California fan palm, Washingtonia filifera

About this species

Though palm trees have been planted all across the LA region, Washingtonia filifera is the only palm species that naturally occurs in California.

Arecaceae, the palm family

The Sonoran and Mojave Deserts in southeast California, the Colorado Desert in Nevada and Arizona, and parts of Baja California

Important Environmental Factors

Precipitation Seasonality

Low or very high seasonal variation in rainfall

Vegetation Cover

Low tree canopy cover

Annual Precipitation

Very low annual rainfall (<250 millimeters)

Appearance and Ecology

California fan palm oases are often found growing along fault lines, where groundwater has been forced closer to the surface. The palms can form dense groves of trees up to 75 feet tall. One identifying characteristic of California fan palm is the “shag” of dead leaves around its trunk. Instead of falling off at the end of the summer growing season, the palm leaves stay attached to the trunk. These dead leaves are highly flammable, but the tree itself is fire resistant because the palm’s trunk will rarely catch fire.

Human Uses

California palm oases were often used as village sites by the Kamia and Cahuilla Native American tribes. These oases provided water, shade, and food. The fruits of California palm trees (which taste similar to commercial dates) could be eaten fresh or dried and made into meal. Palm leaves could be used as thatching for roofs, and the fibers were woven into baskets and clothing. Today, California fan palm continues to be planted as an ornamental tree in managed landscapes.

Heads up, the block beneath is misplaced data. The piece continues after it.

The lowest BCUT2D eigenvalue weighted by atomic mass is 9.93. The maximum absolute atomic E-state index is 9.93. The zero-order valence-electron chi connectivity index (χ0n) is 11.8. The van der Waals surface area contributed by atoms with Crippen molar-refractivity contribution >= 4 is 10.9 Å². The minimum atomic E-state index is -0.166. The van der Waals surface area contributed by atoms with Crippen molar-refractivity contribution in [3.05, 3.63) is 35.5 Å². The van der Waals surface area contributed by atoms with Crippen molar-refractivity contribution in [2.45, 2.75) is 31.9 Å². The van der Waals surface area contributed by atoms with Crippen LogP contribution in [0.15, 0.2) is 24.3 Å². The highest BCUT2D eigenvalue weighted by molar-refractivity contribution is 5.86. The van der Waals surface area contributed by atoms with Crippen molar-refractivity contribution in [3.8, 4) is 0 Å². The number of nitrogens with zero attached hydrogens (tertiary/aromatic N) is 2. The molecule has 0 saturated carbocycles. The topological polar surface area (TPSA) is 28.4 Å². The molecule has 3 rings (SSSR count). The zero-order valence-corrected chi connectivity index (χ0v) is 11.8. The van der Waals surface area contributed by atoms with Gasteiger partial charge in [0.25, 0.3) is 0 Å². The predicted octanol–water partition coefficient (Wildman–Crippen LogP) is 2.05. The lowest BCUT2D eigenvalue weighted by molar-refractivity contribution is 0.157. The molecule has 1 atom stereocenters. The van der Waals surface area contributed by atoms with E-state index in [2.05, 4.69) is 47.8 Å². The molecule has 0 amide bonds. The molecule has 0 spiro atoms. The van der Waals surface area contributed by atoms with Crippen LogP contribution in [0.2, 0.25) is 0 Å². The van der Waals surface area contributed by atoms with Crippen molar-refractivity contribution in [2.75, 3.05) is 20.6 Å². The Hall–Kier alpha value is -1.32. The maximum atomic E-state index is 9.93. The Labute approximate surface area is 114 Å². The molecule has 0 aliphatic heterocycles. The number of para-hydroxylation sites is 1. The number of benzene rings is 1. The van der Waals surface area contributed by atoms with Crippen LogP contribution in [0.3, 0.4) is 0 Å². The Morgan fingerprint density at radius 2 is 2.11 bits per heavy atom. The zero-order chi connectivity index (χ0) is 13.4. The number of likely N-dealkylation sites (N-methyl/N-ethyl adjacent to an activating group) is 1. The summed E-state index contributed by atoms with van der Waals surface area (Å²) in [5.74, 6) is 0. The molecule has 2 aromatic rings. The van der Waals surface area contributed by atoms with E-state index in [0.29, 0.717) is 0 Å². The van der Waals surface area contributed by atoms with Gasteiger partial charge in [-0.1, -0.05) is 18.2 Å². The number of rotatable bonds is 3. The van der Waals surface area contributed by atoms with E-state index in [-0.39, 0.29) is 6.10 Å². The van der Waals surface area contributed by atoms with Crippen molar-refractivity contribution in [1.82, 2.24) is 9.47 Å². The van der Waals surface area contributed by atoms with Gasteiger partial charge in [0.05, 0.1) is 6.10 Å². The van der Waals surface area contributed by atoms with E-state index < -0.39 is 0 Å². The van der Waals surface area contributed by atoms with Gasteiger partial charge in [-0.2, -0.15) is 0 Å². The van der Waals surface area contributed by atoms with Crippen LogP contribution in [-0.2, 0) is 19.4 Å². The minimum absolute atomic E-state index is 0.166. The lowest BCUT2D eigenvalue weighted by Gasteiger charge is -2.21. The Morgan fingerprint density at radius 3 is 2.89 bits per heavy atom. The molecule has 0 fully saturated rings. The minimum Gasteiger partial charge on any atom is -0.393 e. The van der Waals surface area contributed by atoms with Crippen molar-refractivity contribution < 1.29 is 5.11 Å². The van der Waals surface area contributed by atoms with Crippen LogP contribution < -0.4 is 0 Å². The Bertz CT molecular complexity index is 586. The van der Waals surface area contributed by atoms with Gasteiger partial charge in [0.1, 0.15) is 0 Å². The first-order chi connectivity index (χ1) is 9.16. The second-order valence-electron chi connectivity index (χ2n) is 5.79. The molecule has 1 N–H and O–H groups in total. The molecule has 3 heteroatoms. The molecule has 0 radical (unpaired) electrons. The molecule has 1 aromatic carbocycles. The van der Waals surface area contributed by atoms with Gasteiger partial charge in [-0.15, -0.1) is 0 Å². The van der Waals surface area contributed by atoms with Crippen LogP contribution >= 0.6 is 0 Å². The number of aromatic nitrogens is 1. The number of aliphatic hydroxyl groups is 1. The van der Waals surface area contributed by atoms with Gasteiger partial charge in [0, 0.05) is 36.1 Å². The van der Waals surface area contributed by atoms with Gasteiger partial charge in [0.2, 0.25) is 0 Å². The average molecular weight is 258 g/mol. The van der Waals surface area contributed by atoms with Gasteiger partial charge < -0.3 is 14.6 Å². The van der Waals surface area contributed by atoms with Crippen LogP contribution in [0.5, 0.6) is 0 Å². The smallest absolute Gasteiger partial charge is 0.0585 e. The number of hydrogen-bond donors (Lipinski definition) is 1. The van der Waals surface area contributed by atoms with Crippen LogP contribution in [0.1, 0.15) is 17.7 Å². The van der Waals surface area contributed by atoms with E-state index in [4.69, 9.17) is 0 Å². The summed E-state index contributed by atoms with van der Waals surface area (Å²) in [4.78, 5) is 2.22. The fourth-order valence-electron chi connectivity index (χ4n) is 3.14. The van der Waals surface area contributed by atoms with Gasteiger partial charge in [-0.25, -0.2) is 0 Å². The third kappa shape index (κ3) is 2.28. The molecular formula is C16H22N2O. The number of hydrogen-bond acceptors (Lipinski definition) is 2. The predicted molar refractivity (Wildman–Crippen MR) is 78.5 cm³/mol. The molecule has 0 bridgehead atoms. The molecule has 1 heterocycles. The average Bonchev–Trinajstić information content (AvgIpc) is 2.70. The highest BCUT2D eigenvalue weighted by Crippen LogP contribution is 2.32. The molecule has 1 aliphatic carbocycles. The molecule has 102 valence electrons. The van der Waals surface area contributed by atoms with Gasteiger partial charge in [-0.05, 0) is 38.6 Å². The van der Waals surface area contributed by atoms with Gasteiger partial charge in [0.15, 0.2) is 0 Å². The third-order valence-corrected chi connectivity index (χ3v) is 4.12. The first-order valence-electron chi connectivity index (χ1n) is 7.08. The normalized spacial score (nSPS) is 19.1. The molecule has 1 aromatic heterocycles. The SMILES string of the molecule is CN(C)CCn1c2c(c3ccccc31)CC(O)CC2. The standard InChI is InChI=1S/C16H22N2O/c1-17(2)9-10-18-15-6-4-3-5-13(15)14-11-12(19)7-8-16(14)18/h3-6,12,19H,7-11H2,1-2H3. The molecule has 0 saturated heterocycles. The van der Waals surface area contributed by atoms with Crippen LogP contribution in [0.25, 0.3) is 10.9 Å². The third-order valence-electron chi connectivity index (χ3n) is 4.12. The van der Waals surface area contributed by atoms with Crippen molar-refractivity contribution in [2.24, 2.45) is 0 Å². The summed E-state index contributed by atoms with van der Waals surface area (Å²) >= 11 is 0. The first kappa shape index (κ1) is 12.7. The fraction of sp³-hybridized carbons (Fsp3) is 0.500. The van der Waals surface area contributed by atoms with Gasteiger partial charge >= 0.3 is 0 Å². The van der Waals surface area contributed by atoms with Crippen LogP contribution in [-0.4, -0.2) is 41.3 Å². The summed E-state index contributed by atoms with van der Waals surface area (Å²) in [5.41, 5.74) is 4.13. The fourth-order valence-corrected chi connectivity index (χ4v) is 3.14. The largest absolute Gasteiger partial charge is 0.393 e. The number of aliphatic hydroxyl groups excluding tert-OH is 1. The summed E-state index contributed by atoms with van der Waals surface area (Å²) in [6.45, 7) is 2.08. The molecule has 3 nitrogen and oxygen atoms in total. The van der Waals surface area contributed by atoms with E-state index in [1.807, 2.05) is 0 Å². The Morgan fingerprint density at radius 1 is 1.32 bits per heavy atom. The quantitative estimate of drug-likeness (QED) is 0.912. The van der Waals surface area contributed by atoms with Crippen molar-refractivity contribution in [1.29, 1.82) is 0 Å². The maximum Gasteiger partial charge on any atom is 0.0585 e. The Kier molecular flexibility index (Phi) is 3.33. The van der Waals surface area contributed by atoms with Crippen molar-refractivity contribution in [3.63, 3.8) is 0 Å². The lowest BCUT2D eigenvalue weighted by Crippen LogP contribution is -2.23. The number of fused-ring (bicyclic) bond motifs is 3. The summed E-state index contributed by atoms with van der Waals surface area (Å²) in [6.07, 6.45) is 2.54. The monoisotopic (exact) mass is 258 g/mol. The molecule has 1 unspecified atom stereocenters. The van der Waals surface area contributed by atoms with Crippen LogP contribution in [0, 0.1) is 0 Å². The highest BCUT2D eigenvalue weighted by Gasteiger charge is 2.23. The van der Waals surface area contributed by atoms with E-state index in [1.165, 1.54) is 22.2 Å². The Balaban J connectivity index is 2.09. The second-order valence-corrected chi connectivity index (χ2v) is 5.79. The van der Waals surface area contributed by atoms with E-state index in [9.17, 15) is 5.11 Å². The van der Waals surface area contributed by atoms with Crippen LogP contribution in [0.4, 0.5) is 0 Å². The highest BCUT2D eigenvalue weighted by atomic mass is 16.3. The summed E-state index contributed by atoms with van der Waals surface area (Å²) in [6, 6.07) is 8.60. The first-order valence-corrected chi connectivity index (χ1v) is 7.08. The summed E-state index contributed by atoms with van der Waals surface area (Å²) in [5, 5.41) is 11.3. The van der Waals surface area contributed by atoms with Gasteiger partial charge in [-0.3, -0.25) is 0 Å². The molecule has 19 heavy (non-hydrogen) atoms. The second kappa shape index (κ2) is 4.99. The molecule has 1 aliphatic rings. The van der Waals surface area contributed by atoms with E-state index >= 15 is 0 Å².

Current Status

California’s only native palm is not as common as it once was. Many natural palm oases have been replaced by urban development or converted to agricultural land. California fan palms can also be stressed by decreased water resources, which may be the result of groundwater pumping or competition from other plants (including mesquite and the highly invasive saltcedar plant, Tamarix ramosissima).

Data source:
Species records for distribution model provided by iNaturalist and Calflora


  • Howard, J.L. 1992. Washingtonia filifera. In: Fire Effects Information System, U.S. Department of Agriculture, Forest Service, Rocky Mountain Research Station, Fire Sciences Laboratory (Producer). [link]
  • National Park Service. 2015. Fan Palm Oases. [link]